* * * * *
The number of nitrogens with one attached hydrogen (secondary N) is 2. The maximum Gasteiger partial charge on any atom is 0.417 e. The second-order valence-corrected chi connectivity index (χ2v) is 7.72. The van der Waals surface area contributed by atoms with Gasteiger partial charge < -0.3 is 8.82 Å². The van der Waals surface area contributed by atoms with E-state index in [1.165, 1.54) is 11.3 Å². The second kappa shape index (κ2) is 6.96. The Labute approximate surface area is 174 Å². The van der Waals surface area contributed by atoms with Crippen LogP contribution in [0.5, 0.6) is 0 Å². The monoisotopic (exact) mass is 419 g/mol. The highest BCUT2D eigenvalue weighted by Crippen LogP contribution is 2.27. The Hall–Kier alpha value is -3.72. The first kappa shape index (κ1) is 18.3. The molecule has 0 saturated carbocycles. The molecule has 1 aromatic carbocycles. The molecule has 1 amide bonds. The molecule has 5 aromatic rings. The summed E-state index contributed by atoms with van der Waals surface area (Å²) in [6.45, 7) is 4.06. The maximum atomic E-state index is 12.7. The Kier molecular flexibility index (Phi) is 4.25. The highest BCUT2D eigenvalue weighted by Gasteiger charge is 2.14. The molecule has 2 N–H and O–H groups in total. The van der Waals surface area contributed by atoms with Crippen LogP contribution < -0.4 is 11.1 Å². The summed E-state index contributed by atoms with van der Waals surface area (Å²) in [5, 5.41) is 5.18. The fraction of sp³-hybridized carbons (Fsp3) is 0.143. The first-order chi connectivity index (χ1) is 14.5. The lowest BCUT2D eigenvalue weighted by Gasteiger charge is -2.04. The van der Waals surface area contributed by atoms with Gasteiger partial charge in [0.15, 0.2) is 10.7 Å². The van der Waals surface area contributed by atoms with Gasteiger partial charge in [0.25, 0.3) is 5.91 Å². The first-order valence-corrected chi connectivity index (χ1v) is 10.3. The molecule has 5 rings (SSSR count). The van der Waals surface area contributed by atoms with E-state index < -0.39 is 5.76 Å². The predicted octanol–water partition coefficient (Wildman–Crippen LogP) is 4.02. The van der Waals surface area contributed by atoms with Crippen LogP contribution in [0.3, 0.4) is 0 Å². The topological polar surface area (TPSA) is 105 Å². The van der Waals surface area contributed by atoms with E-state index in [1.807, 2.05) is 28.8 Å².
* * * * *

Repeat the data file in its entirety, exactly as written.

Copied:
The number of nitrogens with one attached hydrogen (secondary N) is 2. The maximum Gasteiger partial charge on any atom is 0.417 e. The second-order valence-corrected chi connectivity index (χ2v) is 7.72. The van der Waals surface area contributed by atoms with Gasteiger partial charge < -0.3 is 8.82 Å². The van der Waals surface area contributed by atoms with E-state index in [1.165, 1.54) is 11.3 Å². The second kappa shape index (κ2) is 6.96. The Labute approximate surface area is 174 Å². The van der Waals surface area contributed by atoms with Crippen LogP contribution in [0.5, 0.6) is 0 Å². The monoisotopic (exact) mass is 419 g/mol. The highest BCUT2D eigenvalue weighted by Crippen LogP contribution is 2.27. The Hall–Kier alpha value is -3.72. The first kappa shape index (κ1) is 18.3. The molecule has 0 saturated carbocycles. The molecule has 1 aromatic carbocycles. The molecule has 1 amide bonds. The molecule has 5 aromatic rings. The summed E-state index contributed by atoms with van der Waals surface area (Å²) in [6.45, 7) is 4.06. The maximum atomic E-state index is 12.7. The Kier molecular flexibility index (Phi) is 4.25. The highest BCUT2D eigenvalue weighted by Gasteiger charge is 2.14. The molecule has 2 N–H and O–H groups in total. The van der Waals surface area contributed by atoms with Crippen LogP contribution < -0.4 is 11.1 Å². The summed E-state index contributed by atoms with van der Waals surface area (Å²) in [5, 5.41) is 5.18. The fraction of sp³-hybridized carbons (Fsp3) is 0.143. The first-order chi connectivity index (χ1) is 14.5. The lowest BCUT2D eigenvalue weighted by Gasteiger charge is -2.04. The van der Waals surface area contributed by atoms with Gasteiger partial charge in [0.15, 0.2) is 10.7 Å². The van der Waals surface area contributed by atoms with Gasteiger partial charge in [0.25, 0.3) is 5.91 Å². The first-order valence-corrected chi connectivity index (χ1v) is 10.3. The molecule has 5 rings (SSSR count). The van der Waals surface area contributed by atoms with E-state index < -0.39 is 5.76 Å². The predicted octanol–water partition coefficient (Wildman–Crippen LogP) is 4.02. The van der Waals surface area contributed by atoms with Crippen LogP contribution in [0.3, 0.4) is 0 Å². The topological polar surface area (TPSA) is 105 Å². The van der Waals surface area contributed by atoms with E-state index in [1.807, 2.05) is 28.8 Å².